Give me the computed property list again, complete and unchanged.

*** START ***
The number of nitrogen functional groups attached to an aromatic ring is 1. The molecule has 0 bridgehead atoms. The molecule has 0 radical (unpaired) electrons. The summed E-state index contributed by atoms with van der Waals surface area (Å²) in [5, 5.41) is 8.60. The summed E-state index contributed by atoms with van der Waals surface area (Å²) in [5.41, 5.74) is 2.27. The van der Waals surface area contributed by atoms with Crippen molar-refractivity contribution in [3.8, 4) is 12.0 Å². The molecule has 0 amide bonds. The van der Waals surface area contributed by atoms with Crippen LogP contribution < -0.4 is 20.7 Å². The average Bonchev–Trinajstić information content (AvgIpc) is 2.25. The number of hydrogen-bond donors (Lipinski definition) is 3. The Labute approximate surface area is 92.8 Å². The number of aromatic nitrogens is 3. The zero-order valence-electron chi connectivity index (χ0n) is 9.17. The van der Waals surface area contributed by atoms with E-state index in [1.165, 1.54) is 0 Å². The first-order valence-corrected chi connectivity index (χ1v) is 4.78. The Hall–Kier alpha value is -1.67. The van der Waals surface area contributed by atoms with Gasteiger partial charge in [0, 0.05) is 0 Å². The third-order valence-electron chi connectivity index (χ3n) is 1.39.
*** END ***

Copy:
The number of nitrogen functional groups attached to an aromatic ring is 1. The molecule has 0 bridgehead atoms. The molecule has 0 radical (unpaired) electrons. The summed E-state index contributed by atoms with van der Waals surface area (Å²) in [5, 5.41) is 8.60. The summed E-state index contributed by atoms with van der Waals surface area (Å²) in [5.41, 5.74) is 2.27. The van der Waals surface area contributed by atoms with Crippen molar-refractivity contribution in [3.8, 4) is 12.0 Å². The molecule has 0 amide bonds. The van der Waals surface area contributed by atoms with Crippen LogP contribution < -0.4 is 20.7 Å². The average Bonchev–Trinajstić information content (AvgIpc) is 2.25. The number of hydrogen-bond donors (Lipinski definition) is 3. The Labute approximate surface area is 92.8 Å². The number of aromatic nitrogens is 3. The zero-order valence-electron chi connectivity index (χ0n) is 9.17. The van der Waals surface area contributed by atoms with E-state index in [1.165, 1.54) is 0 Å². The first-order valence-corrected chi connectivity index (χ1v) is 4.78. The Hall–Kier alpha value is -1.67. The van der Waals surface area contributed by atoms with Gasteiger partial charge in [0, 0.05) is 0 Å². The third-order valence-electron chi connectivity index (χ3n) is 1.39.